EU seeks movement from UK as talks enter crucial phase.

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The European Union has appealed to the British government to come to a compromise on state aid rules to break the deadlock in Brexit talks and allow the negotiations to move into a crucial final stage before time runs out.

UK prime minister Boris Johnson is to speak to European Commission president Ursula von der Leyen on Saturday in a video call to assess the prospect of a deal, with just weeks remaining to clinch an agreement and prevent deep economic disruption on January 1st.

The UK has been pushing for Brussels to agree to enter the intensive “tunnel” phase of talks in which negotiators close down communications to the outside world to try to pin down a compromise, something taken as a sign that London is keen to reach a deal.

However, EU leaders frankly state that the British side has not yet moved sufficiently to indicate where a compromise could be possible, and that the ball lies in Westminster’s court.

The European Commission on Wednesday launched infringement proceedings against the UK for introducing its Internal Market Bill, which would unpick aspects of the withdrawal agreement reached last year and was seen as a breach of good faith.

Taoiseach Micheál Martin. Photograph: Olivier Hoslet/EPA

Taoiseach Micheál Martin. Photograph: Olivier Hoslet/EPA

German chancellor Angela Merkel described the Bill as a “setback” and a “very bitter moment”, but added that the UK had the opportunity now to move talks forward if it was prepared to compromise.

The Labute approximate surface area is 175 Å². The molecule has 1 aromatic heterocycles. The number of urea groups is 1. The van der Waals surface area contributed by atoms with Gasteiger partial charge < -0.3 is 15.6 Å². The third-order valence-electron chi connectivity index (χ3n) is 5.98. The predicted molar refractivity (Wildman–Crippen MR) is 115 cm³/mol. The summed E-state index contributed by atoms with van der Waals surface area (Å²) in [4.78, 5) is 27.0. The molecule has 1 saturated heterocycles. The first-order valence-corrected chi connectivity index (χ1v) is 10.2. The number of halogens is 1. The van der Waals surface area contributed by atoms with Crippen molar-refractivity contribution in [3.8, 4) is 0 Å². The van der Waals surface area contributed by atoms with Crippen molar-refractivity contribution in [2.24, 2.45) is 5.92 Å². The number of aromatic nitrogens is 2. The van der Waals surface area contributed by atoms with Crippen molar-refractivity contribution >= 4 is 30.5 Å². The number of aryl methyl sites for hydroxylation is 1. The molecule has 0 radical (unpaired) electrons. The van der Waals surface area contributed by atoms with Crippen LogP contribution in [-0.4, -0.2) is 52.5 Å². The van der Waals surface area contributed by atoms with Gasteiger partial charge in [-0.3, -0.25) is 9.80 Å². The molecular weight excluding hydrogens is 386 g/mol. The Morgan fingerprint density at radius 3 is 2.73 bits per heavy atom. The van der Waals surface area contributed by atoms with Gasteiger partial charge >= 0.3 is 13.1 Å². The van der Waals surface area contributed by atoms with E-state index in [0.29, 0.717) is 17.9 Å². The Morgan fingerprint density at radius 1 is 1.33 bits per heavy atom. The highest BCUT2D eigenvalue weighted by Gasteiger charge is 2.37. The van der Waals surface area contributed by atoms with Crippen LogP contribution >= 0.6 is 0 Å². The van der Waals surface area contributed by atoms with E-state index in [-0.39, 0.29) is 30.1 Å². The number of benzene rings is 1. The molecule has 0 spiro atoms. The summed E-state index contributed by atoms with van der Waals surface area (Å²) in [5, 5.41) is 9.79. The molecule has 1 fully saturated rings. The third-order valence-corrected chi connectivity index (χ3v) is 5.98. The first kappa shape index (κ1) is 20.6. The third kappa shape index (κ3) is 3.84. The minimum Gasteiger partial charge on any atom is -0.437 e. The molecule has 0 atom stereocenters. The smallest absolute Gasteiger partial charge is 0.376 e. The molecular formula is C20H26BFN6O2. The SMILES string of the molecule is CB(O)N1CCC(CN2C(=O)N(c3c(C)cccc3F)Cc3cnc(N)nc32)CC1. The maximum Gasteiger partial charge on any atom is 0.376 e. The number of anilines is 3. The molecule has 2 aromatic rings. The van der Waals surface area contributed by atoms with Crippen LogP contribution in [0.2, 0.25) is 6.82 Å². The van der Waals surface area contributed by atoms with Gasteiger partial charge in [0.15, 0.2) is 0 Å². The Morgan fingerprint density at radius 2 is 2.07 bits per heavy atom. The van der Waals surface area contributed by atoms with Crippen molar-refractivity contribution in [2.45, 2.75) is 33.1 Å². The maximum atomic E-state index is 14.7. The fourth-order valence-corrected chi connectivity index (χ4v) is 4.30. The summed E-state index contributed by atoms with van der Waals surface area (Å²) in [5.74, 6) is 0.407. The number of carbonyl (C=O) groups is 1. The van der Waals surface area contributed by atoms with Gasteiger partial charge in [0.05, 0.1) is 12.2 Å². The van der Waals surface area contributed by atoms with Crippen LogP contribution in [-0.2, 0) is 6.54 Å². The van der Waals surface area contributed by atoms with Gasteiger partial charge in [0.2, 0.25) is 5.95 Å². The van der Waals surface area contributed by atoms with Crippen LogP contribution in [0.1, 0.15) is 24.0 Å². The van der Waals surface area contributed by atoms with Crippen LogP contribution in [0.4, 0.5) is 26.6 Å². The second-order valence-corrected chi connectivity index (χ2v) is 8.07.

“We are in a constructive mood. A lot will be determined by what Britain wants, and what Britain does not want; it is up to Britain to decide this freely,” Dr Merkel said.

“I cannot tell you there has been a breakthrough. It will be a crucial phase over the next few days.”

Step up

Dr von der Leyen described the call with Mr Johnson as a stock-taking exercise and called on the UK to “step up” to confront the main issues of contention, which have centred on how to ensure fair competition between companies, allocate fishing rights, and what system of recourse could resolve potential disputes.

“Mainly the topic of level playing field: how can we make sure that it exists between both economies, and the question of fisheries are very difficult so we will see how we progress on that,” Dr von der Leyen said.

Dutch prime minister Mark Rutte said he remained “cautiously optimistic” that a deal could be found, while Taoiseach Micheál Martin cautioned that he doubted that a breakthrough was imminent.

“While there is a mood to engage, no one is underestimating the task that lies ahead,” Mr Martin said.

“I think it’s highly unlikely that there will be any deal by the 15th of October ... It’s fair to say that’s not the time frame,” Mr Martin said. “By the end of this month, the beginning of November, there would have to be some clear pathway to an agreement.”

EU member states have insisted that a deal cannot be reached if the Internal Market Bill goes ahead with controversial articles that breach international law by over-riding aspects of the withdrawal agreement related to checks between Northern Ireland and Britain, which were agreed to avoid a hard border in Ireland.

Mr Martin addressed the European Council to outline Ireland’s position, and explained that it was essential both that the withdrawal agreement was implemented and a deal be reached, as the 27 leaders met in Brussels to discuss foreign policy and the economic fallout of the coronavirus pandemic.

“Part of the discussion this morning in relation to Covid was the continuing negative impact of Covid-19 on our economic performance of Europe, ” Mr Martin said. “The last thing we all collectively need now is another hit to the economy occasioned by a no-deal Brexit.”

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